Environmental Regulations in East Asian Countries

Environmental Regulations in East Asian Countries



Environmental Regulations in East Asian Countries

            Singapore has been ranked as one of the top countries in the Asia Pacific region that encourage inward investment for financial institutions. This is viewed as one of the greatest driving forces for foreign investors to do business in the country. According to a report by Norton Rose (2010), Singapore emerged as the best country compared to Hong Kong and Australia with regulatory regimes that encourage growth rather than hinder it. The report praised the country for having the best investment-friendly and most liberal regulatory systems in the whole of Asia. Malaysia, on the other hand, has a complicated regulatory regime especially in the financial sector, which is controlled by Bank Negara.

            According to Thornton (2011), the Malaysian government has made certain changes in the capital markets in an aim of boosting foreign investment. This is through cutting the equity quotas for fund management firms and share offerings. The roles of the powerful and conservative panels that oversee such ventures have also been reduced. Thornton (2011) reports that foreign interests are not allowed to own residential units valued lower than RM 250,000 (Malaysian Ringgit), general property valued lower than RM 500,000, property built on reserved Malay land and residential units under the category of low and medium cost as determined by the State Authority. As much as the country holds these regulations towards foreign investment, it is all aimed at the provision of a better framework that will influence capital flows and promote the financial growth and economic stability of the country.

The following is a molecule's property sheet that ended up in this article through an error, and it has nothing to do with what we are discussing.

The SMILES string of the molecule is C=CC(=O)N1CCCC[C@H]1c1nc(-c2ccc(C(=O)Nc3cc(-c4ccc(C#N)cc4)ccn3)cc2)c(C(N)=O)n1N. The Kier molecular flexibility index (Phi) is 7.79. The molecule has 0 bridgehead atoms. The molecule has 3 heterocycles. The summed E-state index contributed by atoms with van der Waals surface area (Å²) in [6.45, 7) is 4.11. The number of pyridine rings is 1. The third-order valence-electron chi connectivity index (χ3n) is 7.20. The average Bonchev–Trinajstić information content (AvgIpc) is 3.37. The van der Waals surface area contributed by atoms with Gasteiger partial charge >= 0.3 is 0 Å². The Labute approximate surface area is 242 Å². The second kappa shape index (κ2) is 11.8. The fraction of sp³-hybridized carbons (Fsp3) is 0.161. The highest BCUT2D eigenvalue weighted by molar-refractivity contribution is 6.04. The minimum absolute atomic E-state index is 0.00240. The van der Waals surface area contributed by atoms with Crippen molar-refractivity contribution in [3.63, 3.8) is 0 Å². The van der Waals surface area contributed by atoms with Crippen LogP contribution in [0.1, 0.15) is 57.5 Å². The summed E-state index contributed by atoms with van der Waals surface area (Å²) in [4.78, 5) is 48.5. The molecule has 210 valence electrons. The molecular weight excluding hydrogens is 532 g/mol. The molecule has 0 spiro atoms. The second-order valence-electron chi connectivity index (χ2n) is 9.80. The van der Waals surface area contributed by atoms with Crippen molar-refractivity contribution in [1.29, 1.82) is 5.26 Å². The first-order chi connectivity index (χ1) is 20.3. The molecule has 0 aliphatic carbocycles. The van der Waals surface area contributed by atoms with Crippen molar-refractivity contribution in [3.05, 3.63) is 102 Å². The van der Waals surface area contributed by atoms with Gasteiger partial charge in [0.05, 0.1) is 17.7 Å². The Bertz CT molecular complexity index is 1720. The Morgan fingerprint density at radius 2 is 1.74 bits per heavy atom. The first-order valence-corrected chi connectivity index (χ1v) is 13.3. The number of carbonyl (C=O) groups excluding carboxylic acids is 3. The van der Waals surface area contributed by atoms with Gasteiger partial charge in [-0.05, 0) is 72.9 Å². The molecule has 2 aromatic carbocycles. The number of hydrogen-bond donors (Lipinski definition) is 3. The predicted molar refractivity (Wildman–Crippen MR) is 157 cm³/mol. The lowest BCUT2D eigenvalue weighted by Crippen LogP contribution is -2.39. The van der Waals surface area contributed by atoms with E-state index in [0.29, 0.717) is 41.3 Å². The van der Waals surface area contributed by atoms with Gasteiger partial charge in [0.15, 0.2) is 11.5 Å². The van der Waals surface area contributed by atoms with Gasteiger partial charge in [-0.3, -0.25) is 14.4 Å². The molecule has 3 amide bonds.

An employee in Singapore is not allowed to work for more than twelve hours in a day unless, there is an accident or a threat of the same, the task is critical to national defense or security. The same is applicable if the work is urgent and has to be done with machinery or because of an interruption in working hours, which was unavoidable (Ministry of Manpower, 2013). Employers that require their employees to work more than 12 hours a day must apply for the overtime exemption from the ministry. Accordingly, the employee must be paid 1.5 times his or her basic hourly rate. The Ministry of Manpower (2013) states that an employee is allowed to work for forty-four hours in a week while taking breaks between every six hours of work.

            Under the Malaysian Workmen’s Compensation Act of 1952, the working hours are limited to eight in a day and six days in a week (Job Seeker Handbook, n.d). The rest day however, shall not be compensated in terms of wages. Nevertheless, an employee can work on his/her rest day if there is a threat to the workplace, an accident, the work is essential to the defense of the country or if it is urgent. A worker is entitled to a break of not less than 30 minutes after five consecutive hours of work. An employee is allowed to work overtime, but should not exceed 48 hours in a week and has to be paid not less than 1.5 times the hourly rate of a normal day’s work. A worker who is injured in the line of duty shall also be compensated (Job Seeker Handbook, n.d).

            The environmental regulation in Singapore is sufficient since it is very welcoming to foreign investors. It is the best regulatory system in the whole of Asia. There are no major limitations as compared to Malaysia, where a foreign investor is not allowed to own property under a certain limit. The working hours and wages in both Singapore and Malaysia are ethical since they cover wages for the employee’s time while he is working and while resting during work hours. They are also justified since they ensure that employees receive a sufficient compensation for the overtime work they do.


Job Seeker Handbook. n.d. The Working Hours and Rest for Employees. Retrieved from http://my.jobsdb.com/MY/EN/V6HTML/JobSeeker/handbook/regulation-of-employment/hiring_7.htm

Job Seeker Handbook. n.d. Workmen’s Compensation. Retrieved from http://my.jobsdb.com/MY/EN/V6HTML/JobSeeker/handbook/regulation-of-employment/compensation_2.htm

Norton Rose. 2010. The Singapore regulatory environment is a driver for financial institutions to do business. Retrieved from http://www.nortonrosefulbright.com/news/31601/the-singapore-regulatory-environment-is-a-driver-for-financial-institutions-to-do-business

Thornton, G. 2011. Doing Business in Malaysia. PDF file

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